I also suggest giving dehydroepiandrosterone (DHEA) a try. DHEA is a natural precursor to testosterone, progesterone, and other steroidal hormones. When taken in supplement form, it has a broad range of benefits. In a recent study, researchers gave 50 mg of DHEA daily to healthy men and women, age 55 and older, for one year. Although this supplement had little effect on men, it raised the women’s blood levels of bone-building hormones and improved markers of bone turnover and BMD of the lumbar spine.
Men can benefit from hormones as well. Although they tend to lose less bone mass later in life, about a third of hip fractures occur in men. Fosamax, Actonel, and Forteo (an injected form of parathyroid hormone) are all approved for men with osteoporosis, but I prescribe testosterone for my patients. In addition to increasing BMD, it also improves muscle mass, energy, libido, and heart function.
Calcium and Vitamin D: Dynamic Duo
Everybody knows that calcium and vitamin D protect against bone loss. Calcium is the most abundant mineral in your bones—it’s what gives them their strength. Vitamin D is required for proper absorption of calcium in the gut and for bone mineralization and remodeling. Scores of studies show that calcium and vitamin D together improve BMD and fracture risk.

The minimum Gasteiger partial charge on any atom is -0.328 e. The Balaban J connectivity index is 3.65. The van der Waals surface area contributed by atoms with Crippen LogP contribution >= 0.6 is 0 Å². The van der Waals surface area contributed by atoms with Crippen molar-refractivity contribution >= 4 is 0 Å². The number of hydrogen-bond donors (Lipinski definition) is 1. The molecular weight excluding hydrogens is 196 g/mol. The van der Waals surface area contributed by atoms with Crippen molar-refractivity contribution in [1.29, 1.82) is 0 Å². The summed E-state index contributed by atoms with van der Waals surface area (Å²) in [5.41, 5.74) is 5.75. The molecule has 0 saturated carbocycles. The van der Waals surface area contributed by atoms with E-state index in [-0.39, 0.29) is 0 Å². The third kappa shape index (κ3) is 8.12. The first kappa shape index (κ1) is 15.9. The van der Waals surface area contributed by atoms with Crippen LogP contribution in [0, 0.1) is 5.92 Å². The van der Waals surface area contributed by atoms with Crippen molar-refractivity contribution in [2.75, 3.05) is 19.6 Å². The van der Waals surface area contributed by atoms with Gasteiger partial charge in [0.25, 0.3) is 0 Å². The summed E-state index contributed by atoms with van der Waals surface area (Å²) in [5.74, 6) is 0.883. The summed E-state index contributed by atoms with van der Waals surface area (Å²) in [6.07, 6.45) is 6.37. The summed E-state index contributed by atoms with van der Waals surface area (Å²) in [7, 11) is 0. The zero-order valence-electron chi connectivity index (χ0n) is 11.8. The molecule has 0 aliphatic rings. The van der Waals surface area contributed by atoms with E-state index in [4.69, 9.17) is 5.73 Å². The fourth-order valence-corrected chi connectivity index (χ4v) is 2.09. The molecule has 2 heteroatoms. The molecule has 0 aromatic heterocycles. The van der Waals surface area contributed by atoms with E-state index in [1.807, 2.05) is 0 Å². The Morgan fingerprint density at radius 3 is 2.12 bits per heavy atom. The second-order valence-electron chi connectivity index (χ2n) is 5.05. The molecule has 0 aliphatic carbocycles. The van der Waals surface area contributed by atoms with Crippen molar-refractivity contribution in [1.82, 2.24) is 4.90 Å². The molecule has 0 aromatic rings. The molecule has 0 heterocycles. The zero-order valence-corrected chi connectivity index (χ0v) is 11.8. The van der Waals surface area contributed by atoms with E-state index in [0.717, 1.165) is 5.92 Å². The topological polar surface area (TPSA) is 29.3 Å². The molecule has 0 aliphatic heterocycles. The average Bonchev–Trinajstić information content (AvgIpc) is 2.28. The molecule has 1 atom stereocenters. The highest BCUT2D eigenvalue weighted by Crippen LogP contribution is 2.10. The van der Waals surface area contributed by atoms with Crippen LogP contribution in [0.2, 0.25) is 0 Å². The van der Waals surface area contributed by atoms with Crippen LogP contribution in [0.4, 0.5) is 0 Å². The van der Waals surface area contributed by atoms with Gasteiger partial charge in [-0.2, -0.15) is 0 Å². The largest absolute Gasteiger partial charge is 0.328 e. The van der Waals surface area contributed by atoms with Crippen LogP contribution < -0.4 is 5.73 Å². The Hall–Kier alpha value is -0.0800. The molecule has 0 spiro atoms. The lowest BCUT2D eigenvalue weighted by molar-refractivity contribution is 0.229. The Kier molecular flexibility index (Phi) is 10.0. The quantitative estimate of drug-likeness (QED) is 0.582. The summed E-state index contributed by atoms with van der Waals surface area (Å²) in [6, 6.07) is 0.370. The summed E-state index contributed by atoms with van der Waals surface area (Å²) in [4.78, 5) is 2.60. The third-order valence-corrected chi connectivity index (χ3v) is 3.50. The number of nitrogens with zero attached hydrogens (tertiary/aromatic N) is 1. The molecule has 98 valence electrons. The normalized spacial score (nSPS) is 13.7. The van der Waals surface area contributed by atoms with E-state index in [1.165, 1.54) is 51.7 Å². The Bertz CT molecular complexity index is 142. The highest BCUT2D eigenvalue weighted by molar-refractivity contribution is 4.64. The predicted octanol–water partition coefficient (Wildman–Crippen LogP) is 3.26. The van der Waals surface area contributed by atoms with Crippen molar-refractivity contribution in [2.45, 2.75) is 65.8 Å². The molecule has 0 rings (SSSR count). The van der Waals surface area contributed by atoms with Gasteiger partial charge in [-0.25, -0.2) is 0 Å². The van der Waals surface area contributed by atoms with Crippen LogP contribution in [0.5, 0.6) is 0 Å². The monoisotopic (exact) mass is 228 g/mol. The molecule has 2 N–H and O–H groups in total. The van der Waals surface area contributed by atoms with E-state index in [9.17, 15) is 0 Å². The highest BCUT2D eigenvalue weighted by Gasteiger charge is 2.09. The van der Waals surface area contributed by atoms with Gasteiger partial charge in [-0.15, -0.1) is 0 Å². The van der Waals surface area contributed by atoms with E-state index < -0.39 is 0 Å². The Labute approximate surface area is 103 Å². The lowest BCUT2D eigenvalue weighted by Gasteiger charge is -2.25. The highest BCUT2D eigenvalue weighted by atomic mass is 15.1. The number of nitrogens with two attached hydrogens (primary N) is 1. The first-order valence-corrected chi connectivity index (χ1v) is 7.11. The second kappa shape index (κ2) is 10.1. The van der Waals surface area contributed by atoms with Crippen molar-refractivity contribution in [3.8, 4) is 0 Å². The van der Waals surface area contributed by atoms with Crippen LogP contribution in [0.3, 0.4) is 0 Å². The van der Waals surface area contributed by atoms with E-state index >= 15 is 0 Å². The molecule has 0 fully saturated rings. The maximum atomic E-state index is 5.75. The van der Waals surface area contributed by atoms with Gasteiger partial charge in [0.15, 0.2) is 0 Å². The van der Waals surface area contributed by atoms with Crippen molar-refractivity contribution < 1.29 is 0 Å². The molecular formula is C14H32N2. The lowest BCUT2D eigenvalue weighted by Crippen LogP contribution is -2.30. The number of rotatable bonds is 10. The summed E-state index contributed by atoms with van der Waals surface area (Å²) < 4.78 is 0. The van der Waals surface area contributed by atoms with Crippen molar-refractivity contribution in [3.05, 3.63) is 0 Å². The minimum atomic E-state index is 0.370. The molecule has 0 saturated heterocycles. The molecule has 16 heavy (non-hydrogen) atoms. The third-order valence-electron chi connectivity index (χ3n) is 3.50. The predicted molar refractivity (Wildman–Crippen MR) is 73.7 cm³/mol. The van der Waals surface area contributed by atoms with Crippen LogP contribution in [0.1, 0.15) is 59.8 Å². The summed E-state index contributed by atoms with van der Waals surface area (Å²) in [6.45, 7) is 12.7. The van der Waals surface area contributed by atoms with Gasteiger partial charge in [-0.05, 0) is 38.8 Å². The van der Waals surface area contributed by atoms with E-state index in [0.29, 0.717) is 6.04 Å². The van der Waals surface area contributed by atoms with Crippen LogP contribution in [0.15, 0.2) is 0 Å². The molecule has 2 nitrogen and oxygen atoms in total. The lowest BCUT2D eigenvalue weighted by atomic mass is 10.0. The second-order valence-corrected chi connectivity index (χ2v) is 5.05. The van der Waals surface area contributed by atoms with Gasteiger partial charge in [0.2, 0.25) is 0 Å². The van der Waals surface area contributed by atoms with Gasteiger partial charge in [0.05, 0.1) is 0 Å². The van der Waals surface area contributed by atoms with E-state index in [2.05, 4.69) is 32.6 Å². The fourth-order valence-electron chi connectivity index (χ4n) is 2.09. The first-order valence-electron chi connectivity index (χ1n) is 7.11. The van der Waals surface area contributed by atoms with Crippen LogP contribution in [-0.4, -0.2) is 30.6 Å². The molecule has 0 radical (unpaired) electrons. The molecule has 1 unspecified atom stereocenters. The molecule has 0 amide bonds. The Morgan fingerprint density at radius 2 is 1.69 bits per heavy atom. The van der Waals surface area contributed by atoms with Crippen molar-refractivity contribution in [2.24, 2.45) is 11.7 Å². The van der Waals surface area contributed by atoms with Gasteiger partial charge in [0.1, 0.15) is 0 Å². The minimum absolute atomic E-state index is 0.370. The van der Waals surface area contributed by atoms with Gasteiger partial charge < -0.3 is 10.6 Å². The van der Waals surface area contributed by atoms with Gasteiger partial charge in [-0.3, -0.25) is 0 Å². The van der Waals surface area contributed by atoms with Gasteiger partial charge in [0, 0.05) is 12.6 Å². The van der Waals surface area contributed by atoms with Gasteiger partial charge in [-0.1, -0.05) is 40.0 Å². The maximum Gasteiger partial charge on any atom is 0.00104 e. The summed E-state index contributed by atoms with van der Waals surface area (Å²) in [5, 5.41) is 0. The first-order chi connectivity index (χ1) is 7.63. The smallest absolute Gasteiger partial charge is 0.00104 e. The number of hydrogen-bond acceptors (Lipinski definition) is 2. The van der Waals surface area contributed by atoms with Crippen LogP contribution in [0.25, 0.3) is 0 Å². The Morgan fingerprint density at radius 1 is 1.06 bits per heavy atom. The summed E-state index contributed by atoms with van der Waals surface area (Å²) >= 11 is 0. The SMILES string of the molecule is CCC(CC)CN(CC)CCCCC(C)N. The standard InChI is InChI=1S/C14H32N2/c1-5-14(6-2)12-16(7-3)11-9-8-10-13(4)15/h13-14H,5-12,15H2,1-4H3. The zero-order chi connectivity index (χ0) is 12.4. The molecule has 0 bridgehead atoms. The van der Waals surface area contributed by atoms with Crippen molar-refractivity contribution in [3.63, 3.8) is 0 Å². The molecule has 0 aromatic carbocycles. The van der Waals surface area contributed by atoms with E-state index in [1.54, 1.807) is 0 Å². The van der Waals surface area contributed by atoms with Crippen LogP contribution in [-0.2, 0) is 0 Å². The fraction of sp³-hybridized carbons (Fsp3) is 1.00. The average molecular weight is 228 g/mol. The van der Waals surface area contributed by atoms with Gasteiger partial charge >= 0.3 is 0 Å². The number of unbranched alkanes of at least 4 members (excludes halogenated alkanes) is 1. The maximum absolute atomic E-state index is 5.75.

Some people are nervous about taking calcium, believing it may increase risk of calcification in the arteries and prostate cancer. Let me emphasize that the bulk of the research does not support these fears. I stand by my daily calcium recommendation of 1,000–1,500 mg from food and supplements. Most of us get just 600 mg per day from food, so supplements aren’t just an option—they’re a must.
Calcium comes in several forms. Calcium malate and citrate are better absorbed than calcium carbonate, but the latter isn’t as bad as some would have you believe. For optimal absorption, take in divided doses with meals along with vitamin D3 (cholecalciferol), the preferred supplemental form.
The government’s suggested daily intake of vitamin D is only 600 IU, but most experts agree that this is woefully inadequate given the high prevalence of vitamin D deficiency in our country. I recommend a range of 2,000-5,000 IU daily. To make sure you’re getting enough of this crucial vitamin, have your vitamin D blood level tested and adjust your dosage accordingly.
The Full Gamut of Nutrients
Calcium and vitamin D are by no means a two-man band. Magnesium has a hand in calcium regulation, and studies have shown that this mineral also reduces bone turnover. Vitamin C is a key player in the formation of collagen, another important constituent of bone. And trace minerals such as silicon, boron, and manganese are also essential for bone health.
Another bone-boosting supplement is ipriflavone. Similar to the protective isoflavones in soy, ipriflavone has been shown to increase bone density and inhibit bone resorption in men and women alike. Also consider taking vitamin K. This long-overlooked vitamin ushers calcium into the bones and steers it away from the arteries—making it an up-and-coming therapy for heart disease as well.